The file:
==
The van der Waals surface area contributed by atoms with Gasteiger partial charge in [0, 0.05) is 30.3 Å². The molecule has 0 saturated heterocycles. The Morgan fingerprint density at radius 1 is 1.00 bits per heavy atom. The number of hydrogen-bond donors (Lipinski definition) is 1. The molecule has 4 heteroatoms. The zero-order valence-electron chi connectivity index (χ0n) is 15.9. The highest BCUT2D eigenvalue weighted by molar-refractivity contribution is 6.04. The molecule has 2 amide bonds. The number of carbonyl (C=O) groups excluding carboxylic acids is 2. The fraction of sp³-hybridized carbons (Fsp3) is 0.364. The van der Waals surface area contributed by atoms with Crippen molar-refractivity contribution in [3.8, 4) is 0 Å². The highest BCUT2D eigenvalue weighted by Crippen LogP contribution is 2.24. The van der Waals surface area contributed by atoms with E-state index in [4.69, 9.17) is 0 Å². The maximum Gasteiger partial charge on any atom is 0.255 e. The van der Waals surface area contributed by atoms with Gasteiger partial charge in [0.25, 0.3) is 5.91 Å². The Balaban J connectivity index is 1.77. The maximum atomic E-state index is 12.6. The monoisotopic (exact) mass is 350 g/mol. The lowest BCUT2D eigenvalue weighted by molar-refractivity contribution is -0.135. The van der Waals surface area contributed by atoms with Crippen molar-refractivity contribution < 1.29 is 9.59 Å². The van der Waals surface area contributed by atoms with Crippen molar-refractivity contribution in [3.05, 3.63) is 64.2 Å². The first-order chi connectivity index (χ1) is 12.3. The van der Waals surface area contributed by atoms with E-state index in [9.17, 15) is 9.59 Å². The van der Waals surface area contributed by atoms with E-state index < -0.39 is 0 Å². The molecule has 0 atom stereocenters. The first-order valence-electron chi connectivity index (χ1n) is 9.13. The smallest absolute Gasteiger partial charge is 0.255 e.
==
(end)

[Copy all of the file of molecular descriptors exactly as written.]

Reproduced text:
The van der Waals surface area contributed by atoms with Gasteiger partial charge in [0, 0.05) is 30.3 Å². The molecule has 0 saturated heterocycles. The Morgan fingerprint density at radius 1 is 1.00 bits per heavy atom. The number of hydrogen-bond donors (Lipinski definition) is 1. The molecule has 4 heteroatoms. The zero-order valence-electron chi connectivity index (χ0n) is 15.9. The highest BCUT2D eigenvalue weighted by molar-refractivity contribution is 6.04. The molecule has 2 amide bonds. The number of carbonyl (C=O) groups excluding carboxylic acids is 2. The fraction of sp³-hybridized carbons (Fsp3) is 0.364. The van der Waals surface area contributed by atoms with Crippen molar-refractivity contribution in [3.8, 4) is 0 Å². The highest BCUT2D eigenvalue weighted by Crippen LogP contribution is 2.24. The van der Waals surface area contributed by atoms with E-state index in [4.69, 9.17) is 0 Å². The maximum Gasteiger partial charge on any atom is 0.255 e. The van der Waals surface area contributed by atoms with Gasteiger partial charge in [0.25, 0.3) is 5.91 Å². The Balaban J connectivity index is 1.77. The maximum atomic E-state index is 12.6. The monoisotopic (exact) mass is 350 g/mol. The lowest BCUT2D eigenvalue weighted by molar-refractivity contribution is -0.135. The van der Waals surface area contributed by atoms with Crippen molar-refractivity contribution < 1.29 is 9.59 Å². The van der Waals surface area contributed by atoms with Crippen molar-refractivity contribution in [3.05, 3.63) is 64.2 Å². The first-order chi connectivity index (χ1) is 12.3. The van der Waals surface area contributed by atoms with E-state index in [9.17, 15) is 9.59 Å². The van der Waals surface area contributed by atoms with E-state index < -0.39 is 0 Å². The molecule has 0 atom stereocenters. The first-order valence-electron chi connectivity index (χ1n) is 9.13. The smallest absolute Gasteiger partial charge is 0.255 e.